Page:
Hey Quinn. I think your new logo for the Effective Environmentalism page looks lovely! Apologies for this comment being clearly far too late! I was reminded by seeing the new EE cover image today, and figured I'd comment so you and others know the answer for future projects.
At the moment there really isn't any community-wide graphic standards. Many groups use the lightbulb logo in some form or other. Blues and teals seem to be the usual colours, and Roboto Slab and Raleway seem to be the usual fonts.
Here is CEA's personal style guide for effectivealtruism.org which anyone is welcome to follow or take inspiration from.
There are also a variety of editable graphics sources from a variety of groups here: https://resources.eahub.org/graphics/
One data point suggesting the positive impact of setting up facebook groups for places that have no groups:
Back in 2014 or 2015 LEAN set up an "EA Christchurch" facebook group, that I was able to stumble upon. By posting on this group I found another couple of interested people in my city, and we've had a small but thriving EA group since. I might not have had the gumption to start a local group (or may have taken a lot longer to start) without that facebook group connecting us.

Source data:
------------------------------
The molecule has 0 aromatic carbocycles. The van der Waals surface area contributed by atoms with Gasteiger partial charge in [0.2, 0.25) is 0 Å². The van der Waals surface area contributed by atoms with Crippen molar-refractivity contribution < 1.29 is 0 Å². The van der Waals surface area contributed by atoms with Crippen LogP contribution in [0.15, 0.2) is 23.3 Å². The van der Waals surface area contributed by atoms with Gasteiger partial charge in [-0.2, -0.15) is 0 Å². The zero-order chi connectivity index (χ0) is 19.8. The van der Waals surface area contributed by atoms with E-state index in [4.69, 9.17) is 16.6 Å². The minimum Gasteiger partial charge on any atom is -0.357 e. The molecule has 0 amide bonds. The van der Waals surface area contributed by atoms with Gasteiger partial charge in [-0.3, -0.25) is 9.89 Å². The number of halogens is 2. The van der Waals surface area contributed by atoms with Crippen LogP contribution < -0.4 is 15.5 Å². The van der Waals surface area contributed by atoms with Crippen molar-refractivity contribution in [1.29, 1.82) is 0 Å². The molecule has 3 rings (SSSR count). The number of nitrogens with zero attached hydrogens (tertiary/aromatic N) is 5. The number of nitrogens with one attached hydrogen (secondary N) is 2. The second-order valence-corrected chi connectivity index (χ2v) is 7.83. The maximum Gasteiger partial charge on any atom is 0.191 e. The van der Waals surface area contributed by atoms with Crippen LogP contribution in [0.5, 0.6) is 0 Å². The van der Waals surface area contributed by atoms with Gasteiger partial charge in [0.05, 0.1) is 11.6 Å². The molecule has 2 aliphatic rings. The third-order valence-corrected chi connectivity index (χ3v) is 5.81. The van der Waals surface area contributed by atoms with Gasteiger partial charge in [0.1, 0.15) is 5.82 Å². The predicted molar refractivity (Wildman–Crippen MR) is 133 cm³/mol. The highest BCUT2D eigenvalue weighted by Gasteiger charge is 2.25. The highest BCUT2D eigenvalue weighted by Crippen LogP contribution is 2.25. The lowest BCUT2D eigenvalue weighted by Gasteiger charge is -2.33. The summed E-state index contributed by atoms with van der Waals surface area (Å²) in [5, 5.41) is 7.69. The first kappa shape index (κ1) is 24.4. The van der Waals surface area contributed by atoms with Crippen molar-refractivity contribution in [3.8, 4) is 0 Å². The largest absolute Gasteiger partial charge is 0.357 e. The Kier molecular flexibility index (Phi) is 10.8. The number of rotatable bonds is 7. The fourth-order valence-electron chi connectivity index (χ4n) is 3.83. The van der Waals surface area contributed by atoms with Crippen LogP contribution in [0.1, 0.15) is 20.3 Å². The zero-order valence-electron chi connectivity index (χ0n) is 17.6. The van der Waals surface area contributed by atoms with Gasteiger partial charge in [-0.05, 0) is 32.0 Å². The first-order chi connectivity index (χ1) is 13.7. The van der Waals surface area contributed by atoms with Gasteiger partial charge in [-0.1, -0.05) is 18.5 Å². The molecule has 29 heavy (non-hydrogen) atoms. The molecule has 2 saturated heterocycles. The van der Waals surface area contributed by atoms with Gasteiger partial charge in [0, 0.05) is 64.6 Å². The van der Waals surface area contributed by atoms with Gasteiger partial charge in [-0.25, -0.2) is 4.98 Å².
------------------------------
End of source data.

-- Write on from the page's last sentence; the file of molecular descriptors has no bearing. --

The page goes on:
Of course that doesn't mean this strategy will work in other situations, or whether the strategy could just have easily been net negative, but I believe it was very positive in our situation.
Note at first I was very suspicious that the admins, and most of the members, were not from Christchurch, so if you haven't already you might want to explain who you are and what you are hoping to do for the group on the group page.